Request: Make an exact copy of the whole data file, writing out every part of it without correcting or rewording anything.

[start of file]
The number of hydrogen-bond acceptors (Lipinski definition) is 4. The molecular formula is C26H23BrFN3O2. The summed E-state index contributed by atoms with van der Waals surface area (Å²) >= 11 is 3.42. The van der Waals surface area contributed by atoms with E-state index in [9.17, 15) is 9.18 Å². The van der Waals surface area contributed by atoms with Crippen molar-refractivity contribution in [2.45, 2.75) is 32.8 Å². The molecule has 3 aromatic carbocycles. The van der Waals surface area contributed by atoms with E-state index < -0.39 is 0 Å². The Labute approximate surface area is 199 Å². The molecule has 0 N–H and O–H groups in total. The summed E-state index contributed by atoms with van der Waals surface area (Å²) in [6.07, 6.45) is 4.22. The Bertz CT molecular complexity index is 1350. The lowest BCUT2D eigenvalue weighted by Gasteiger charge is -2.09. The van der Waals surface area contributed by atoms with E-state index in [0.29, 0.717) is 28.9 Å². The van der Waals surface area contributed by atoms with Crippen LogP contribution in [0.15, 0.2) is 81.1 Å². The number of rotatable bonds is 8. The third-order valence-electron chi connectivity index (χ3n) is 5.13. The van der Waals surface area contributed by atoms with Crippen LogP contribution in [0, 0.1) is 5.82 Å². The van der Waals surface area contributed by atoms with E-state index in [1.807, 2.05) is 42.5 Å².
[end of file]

The number of hydrogen-bond acceptors (Lipinski definition) is 4. The molecular formula is C26H23BrFN3O2. The summed E-state index contributed by atoms with van der Waals surface area (Å²) >= 11 is 3.42. The van der Waals surface area contributed by atoms with E-state index in [9.17, 15) is 9.18 Å². The van der Waals surface area contributed by atoms with Crippen molar-refractivity contribution in [2.45, 2.75) is 32.8 Å². The molecule has 3 aromatic carbocycles. The van der Waals surface area contributed by atoms with E-state index < -0.39 is 0 Å². The Labute approximate surface area is 199 Å². The molecule has 0 N–H and O–H groups in total. The summed E-state index contributed by atoms with van der Waals surface area (Å²) in [6.07, 6.45) is 4.22. The Bertz CT molecular complexity index is 1350. The lowest BCUT2D eigenvalue weighted by Gasteiger charge is -2.09. The van der Waals surface area contributed by atoms with E-state index in [0.29, 0.717) is 28.9 Å². The van der Waals surface area contributed by atoms with Crippen LogP contribution in [0.15, 0.2) is 81.1 Å². The number of rotatable bonds is 8. The third-order valence-electron chi connectivity index (χ3n) is 5.13. The van der Waals surface area contributed by atoms with Crippen LogP contribution in [0, 0.1) is 5.82 Å². The van der Waals surface area contributed by atoms with E-state index in [1.807, 2.05) is 42.5 Å².